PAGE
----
A Very Special Daisho
The Juncture of East and West
As collectors, admirers, and craftsman, we are driven to seek out quality swords. There are many swords of different qualities ranging from factory mass production, to individually custom made blades by top international craftsman. Quality therefore can become a matter of case-by-case examination with only a few factors that will define what "quality" really means. To be specific, materials, workmanship, performance, and provenance determine what differentiates one sword from another. What is important to one individual versus another will dictate how this matter is viewed also. The practitioner of martial arts will first and foremost be concerned with performance, while the collector will be more focused on aesthetics. However when juncture of all the factors is reached, the quality will speak for itself. In most cases, the only way to obtain it is to commission custom work.
Personal taste plays a dynamic factor in any custom project. The shape, measurements, mountings and activity are always under the scrutiny of some, and the admiration of others. A particular characteristic that might be deemed as "untraditional" could still be exactly what another really enjoys. Specifically, the boldness of the pattern in these presents the viewer with an almost overwhelming amount of grain and interaction to look at that would be indicative of Western forging. It is this boldness that is the subject of the swords character and the element that contributes western influence, while the shape of the blades and the character of the mountings alludes to the eastern philosophy of quiet confidence. Without a doubt, they have regardless, proven their intended purpose as effective, reliable weapons.
The story begins four years ago, when Master Blade smith Howard Clark of Morgan Valley Forge created a Daisho Sword pair of unique character and deadly efficiency. These swords were not the standard for Howard's Japanese styled works, but were of a bolder character, and show his ability to be creative and diversified. He already had a well-founded reputation as a talented, creative blade smith with a spirited nature that gave him the license to create "outside the box" that emphatic purists considered traditional. The results of his work are renown for ingenuity, beauty, and incredible performance.
This Daisho started as part of a larger order placed with him by an enthusiastic and seemingly reliable customer. Howard forged both blades as a set from the same stock comprising 100 layers of 1095 and 15N20 Steels. They were differentially heat treated, as is the Japanese norm, and shaped to the form of a Shinogi-zukuri Katana, and a Shobu-zukuri Wakizashi. Once the blades were rough ground and shaped, they were ready for their new owner to send on to the other various stages of finish work. Upon the completion of the blades, the customer was unable to pay for them. The order was farce, but the product was now reality. Since the appetite of the forge must be fed with funds, the blades were separated for individual sale. The Daito, or Katana, was sold to Big Tony Alvarez, and the Shoto, or Wakizashi, was sold to Bugei Trading Company.
I introduced Big Tony Alvarez to Howard during the 1998 Atlanta Blade Magazine show. Howard had brought the Katana to the show to sell it since the ordering individual had no intention of completing his end. Tony needed a new blade for his regular practice and competitions. His working blade at that time was a large blade made by the recently departed Bob Engnath, and Tony thought it best to retire it from regular Tameshigiri practice. Tony examined Howard's sword, loved it, and was thrilled at the thought of training and competing with it. It was suggested by myself that Howard and I sponsor Tony, and so it became that Big Tony would carry our work. On another positive note, Howard and I had our very own sword tester. Tony then handed the sword to me after return from the show for mounting. Howard had already done the polish when Tony purchased it. The mounting was completed some time later, and Tony commenced his practice and competition with this Daito.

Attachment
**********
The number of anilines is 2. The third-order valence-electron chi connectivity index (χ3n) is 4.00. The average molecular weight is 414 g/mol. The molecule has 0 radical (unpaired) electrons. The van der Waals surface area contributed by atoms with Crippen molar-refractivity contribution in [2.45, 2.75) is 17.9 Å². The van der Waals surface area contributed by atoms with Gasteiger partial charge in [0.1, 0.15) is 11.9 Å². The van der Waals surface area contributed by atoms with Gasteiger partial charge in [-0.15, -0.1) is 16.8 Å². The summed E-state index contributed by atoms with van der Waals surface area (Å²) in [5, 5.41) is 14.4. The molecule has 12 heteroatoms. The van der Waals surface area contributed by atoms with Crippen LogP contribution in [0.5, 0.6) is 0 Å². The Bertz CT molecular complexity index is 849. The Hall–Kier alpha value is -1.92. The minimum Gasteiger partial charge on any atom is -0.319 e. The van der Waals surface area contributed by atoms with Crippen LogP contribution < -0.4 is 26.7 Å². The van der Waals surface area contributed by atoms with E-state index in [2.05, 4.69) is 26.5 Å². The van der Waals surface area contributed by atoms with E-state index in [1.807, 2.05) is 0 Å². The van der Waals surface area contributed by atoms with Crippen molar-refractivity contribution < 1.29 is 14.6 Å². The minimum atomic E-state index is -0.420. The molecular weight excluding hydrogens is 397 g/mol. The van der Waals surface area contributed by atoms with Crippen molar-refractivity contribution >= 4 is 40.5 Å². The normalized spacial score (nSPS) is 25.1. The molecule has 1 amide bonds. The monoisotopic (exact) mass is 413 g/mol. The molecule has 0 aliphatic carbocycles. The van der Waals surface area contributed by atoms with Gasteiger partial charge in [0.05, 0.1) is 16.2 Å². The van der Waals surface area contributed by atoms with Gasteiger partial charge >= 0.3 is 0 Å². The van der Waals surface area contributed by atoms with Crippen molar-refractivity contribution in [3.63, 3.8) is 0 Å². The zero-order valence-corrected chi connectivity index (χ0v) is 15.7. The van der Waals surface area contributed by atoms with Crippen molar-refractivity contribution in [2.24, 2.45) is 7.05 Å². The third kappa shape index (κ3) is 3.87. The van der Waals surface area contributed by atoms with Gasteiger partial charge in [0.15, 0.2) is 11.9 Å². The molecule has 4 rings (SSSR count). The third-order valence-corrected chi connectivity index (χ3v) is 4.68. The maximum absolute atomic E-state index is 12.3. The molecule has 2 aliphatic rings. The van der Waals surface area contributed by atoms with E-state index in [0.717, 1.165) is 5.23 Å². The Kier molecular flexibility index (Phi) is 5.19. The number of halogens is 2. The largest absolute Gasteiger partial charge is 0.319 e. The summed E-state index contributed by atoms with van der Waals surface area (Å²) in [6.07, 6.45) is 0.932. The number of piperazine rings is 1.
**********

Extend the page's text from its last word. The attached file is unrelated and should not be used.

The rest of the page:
He found the blade to be a superb cutter, and continually increased dimensions of the targets that the sword would cut. Tony used the sword for the Tameshigiri Demonstrations at Blade Show in Atlanta and Blade Show West the following year. It continued to serve him well and he was rewarded with medals in competitions at tournaments such as the Shimabukuro Taikai in San Diego, and The Seattle Taikai in Washington State. Even within the dojo in which he trained, it out performed some swords that had gained reputations of their own as being some of the best in the school. Tony has cut extremely large diameter targets of Goza, Wara, and beach mat some of which included 1 inch oak dowel in the center of the targets. Over and over again, the blade performed flawlessly and never received any damage whatsoever aside from the marring of the polish such targets will normally inflict. This was a testimony not only to the workmanship of the blade, but also the dynamic cutting skills Tony demonstrated. It served Tony well until hedecided purchase another custom sword with different dimensions.
The Shoto was shipped to Bugei Trading where it was given to me for polishing and mounting in 1999. It was completed for inventory and shown at their showroom in San Marcos, California. There it was seen by it's current owner, and subsequently purchased. I had only just prior to this learned from Howard that this sword was originally half of a Daisho, the Katana of which Tony had purchased. So when the new owner of the Wakizashi commented that he might like to have a longer companion made, I told him that it not only already had one, but a friend of mine was the owner. He immediately expressed that he would like to reunite the pair by purchasing the long sword that was intended for it, rather than making another to replace it. However, at the time Tony was avidly using the sword, and enjoying every moment of it. A standing offer to purchase it was made, and Tony promised a first right of refusal should he ever offer it for sale. Some time later, Tony approached me, and said that if the gentleman were still interested he would be willing to sell the sword. Tony wanted Howard to forge a sword made to his specification, and would commission it with the funds from this sale. A call was made, and a deal was struck. In the autumn of 2000, the Daisho was reunited! Now, new plans were in order to construct matching Daisho Koshirae that would fully define them as a pair.